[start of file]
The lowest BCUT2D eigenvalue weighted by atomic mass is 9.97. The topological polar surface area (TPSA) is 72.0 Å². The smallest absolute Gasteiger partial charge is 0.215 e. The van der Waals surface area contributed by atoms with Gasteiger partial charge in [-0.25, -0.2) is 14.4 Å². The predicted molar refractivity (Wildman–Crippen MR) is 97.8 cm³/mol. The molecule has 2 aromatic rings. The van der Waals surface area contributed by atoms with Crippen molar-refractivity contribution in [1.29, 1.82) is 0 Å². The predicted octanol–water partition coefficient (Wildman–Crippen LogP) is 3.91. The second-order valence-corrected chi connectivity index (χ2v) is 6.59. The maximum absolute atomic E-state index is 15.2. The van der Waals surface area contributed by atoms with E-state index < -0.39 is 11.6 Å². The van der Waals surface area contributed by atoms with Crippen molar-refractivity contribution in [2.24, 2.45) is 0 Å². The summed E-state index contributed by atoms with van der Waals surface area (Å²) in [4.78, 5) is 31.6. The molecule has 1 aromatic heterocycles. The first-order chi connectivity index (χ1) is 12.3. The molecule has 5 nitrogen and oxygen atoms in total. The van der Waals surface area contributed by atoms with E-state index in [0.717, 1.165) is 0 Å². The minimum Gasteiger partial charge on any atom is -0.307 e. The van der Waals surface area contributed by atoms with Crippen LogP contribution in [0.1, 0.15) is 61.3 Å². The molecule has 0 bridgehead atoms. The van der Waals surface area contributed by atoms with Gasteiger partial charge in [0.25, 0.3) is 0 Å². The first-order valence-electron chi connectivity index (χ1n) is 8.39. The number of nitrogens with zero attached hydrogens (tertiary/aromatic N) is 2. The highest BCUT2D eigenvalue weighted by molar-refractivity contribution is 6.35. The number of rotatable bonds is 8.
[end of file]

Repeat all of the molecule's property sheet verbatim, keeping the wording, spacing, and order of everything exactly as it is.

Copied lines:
The lowest BCUT2D eigenvalue weighted by atomic mass is 9.97. The topological polar surface area (TPSA) is 72.0 Å². The smallest absolute Gasteiger partial charge is 0.215 e. The van der Waals surface area contributed by atoms with Gasteiger partial charge in [-0.25, -0.2) is 14.4 Å². The predicted molar refractivity (Wildman–Crippen MR) is 97.8 cm³/mol. The molecule has 2 aromatic rings. The van der Waals surface area contributed by atoms with Crippen molar-refractivity contribution in [1.29, 1.82) is 0 Å². The predicted octanol–water partition coefficient (Wildman–Crippen LogP) is 3.91. The second-order valence-corrected chi connectivity index (χ2v) is 6.59. The maximum absolute atomic E-state index is 15.2. The van der Waals surface area contributed by atoms with E-state index < -0.39 is 11.6 Å². The van der Waals surface area contributed by atoms with Crippen molar-refractivity contribution in [2.24, 2.45) is 0 Å². The summed E-state index contributed by atoms with van der Waals surface area (Å²) in [4.78, 5) is 31.6. The molecule has 1 aromatic heterocycles. The first-order chi connectivity index (χ1) is 12.3. The molecule has 5 nitrogen and oxygen atoms in total. The van der Waals surface area contributed by atoms with E-state index in [0.717, 1.165) is 0 Å². The minimum Gasteiger partial charge on any atom is -0.307 e. The van der Waals surface area contributed by atoms with Crippen LogP contribution in [0.1, 0.15) is 61.3 Å². The molecule has 0 bridgehead atoms. The van der Waals surface area contributed by atoms with Gasteiger partial charge in [0.25, 0.3) is 0 Å². The first-order valence-electron chi connectivity index (χ1n) is 8.39. The number of nitrogens with zero attached hydrogens (tertiary/aromatic N) is 2. The highest BCUT2D eigenvalue weighted by molar-refractivity contribution is 6.35. The number of rotatable bonds is 8.